Expert opinions describe the accused Tucson shooter, Jared Lee Loughner, as suffering from a psychotic disorder. Various descriptions of Loughner’s behavior before the shooting meet the diagnostic criteria of schizophrenia. Julie Schenecker, the Tampa, Florida mother who recently admitted to fatally shooting her two teenage children in the head, is also described by experts as suffering from a psychotic disorder.
The intersection of psychotic disorders and violent criminal behavior becomes widely publicized in high-profile, mass-murder cases such as these. Unlike any other medical condition, a psychotic episode can result in violent criminal behavior against others. The relationship between mental illness and violence has a significant effect on mental health policy, clinical practice, and public opinion about the perceived dangerousness of people with psychiatric disorders . Violence towards others by a minority of individuals under psychotic distress is a significant public health concern which involves conflicting opinions concerning the right of the patient to treatment, and punishment for the crimes they commit  [ 4].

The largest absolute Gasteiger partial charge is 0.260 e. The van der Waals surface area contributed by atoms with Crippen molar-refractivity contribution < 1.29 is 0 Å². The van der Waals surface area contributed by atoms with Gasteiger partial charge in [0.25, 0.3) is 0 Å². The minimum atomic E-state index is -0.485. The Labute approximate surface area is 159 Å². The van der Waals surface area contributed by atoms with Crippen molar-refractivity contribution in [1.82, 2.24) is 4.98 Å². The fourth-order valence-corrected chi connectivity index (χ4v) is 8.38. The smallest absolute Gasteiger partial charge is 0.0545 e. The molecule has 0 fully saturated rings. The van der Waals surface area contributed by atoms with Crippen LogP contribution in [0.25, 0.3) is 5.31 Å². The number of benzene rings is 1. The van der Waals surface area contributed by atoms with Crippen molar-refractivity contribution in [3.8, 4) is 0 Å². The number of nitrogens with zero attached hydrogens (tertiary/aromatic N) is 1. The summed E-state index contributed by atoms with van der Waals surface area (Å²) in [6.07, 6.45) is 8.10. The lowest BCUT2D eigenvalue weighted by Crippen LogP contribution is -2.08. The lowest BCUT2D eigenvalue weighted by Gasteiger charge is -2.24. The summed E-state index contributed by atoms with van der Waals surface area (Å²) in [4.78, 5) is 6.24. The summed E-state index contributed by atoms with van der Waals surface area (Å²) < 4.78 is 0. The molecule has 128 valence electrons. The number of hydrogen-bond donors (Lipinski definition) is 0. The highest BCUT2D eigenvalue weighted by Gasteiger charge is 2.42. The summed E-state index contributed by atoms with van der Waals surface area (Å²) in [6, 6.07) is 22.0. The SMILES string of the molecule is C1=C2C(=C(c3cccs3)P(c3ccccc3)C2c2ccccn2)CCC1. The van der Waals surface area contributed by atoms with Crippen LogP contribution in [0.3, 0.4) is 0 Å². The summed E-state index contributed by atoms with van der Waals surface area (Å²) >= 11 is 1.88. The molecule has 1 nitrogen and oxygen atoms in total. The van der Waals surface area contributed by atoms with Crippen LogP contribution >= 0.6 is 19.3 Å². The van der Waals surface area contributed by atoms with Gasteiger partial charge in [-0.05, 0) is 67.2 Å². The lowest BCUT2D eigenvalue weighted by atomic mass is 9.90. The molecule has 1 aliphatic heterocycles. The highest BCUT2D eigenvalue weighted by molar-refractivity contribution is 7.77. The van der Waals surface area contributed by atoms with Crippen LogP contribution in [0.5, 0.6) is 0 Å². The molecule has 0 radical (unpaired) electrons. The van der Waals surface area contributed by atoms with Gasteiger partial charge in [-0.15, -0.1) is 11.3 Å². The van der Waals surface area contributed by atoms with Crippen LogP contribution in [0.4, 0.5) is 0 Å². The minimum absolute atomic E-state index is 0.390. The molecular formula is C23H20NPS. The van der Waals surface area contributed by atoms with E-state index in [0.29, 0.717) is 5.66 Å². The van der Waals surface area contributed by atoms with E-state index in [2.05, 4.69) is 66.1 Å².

Public discussion to prevent tragedies like the Tucson shooting examines early warning signs of severe mental illness, mental health intervention and the ethics of compulsory treatment in psychiatry  . The main consideration regarding preventative measures involves family, friends, educators and mental health professionals initiating intervention and compulsory treatment when obvious psychotic behavior is observed in others.
The emergence of participatory concepts in mental health care creates further considerations that encompass the ability to empower mental health consumers to become engaged in recognizing symptoms, selecting treatment options and working in partnership to develop illness self-management recovery programs  . Empowerment concepts are critically needed to strengthen the mental health care system. Innovative strategies targeting informed, safe decisions must be sought in order to involve mental health consumers in the prevention and recovery of psychotic disorders.
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